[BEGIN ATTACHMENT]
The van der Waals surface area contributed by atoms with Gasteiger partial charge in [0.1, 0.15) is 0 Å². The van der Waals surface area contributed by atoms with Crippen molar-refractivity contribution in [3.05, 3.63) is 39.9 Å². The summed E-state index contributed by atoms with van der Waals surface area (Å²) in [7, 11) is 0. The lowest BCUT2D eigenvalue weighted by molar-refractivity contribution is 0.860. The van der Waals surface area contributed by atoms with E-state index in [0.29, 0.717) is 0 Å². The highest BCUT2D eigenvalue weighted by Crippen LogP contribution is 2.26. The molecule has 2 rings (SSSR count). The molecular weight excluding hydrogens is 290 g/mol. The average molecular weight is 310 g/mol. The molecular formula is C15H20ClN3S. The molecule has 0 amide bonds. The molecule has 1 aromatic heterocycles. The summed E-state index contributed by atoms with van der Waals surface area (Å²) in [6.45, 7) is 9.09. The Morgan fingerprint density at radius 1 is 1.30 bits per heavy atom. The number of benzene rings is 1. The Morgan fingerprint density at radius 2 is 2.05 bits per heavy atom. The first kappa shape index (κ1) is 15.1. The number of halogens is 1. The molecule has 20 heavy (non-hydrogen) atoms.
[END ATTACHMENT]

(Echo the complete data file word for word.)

The van der Waals surface area contributed by atoms with Gasteiger partial charge in [0.1, 0.15) is 0 Å². The van der Waals surface area contributed by atoms with Crippen molar-refractivity contribution in [3.05, 3.63) is 39.9 Å². The summed E-state index contributed by atoms with van der Waals surface area (Å²) in [7, 11) is 0. The lowest BCUT2D eigenvalue weighted by molar-refractivity contribution is 0.860. The van der Waals surface area contributed by atoms with E-state index in [0.29, 0.717) is 0 Å². The highest BCUT2D eigenvalue weighted by Crippen LogP contribution is 2.26. The molecule has 2 rings (SSSR count). The molecular weight excluding hydrogens is 290 g/mol. The average molecular weight is 310 g/mol. The molecular formula is C15H20ClN3S. The molecule has 0 amide bonds. The molecule has 1 aromatic heterocycles. The summed E-state index contributed by atoms with van der Waals surface area (Å²) in [6.45, 7) is 9.09. The Morgan fingerprint density at radius 1 is 1.30 bits per heavy atom. The number of benzene rings is 1. The Morgan fingerprint density at radius 2 is 2.05 bits per heavy atom. The first kappa shape index (κ1) is 15.1. The number of halogens is 1. The molecule has 20 heavy (non-hydrogen) atoms.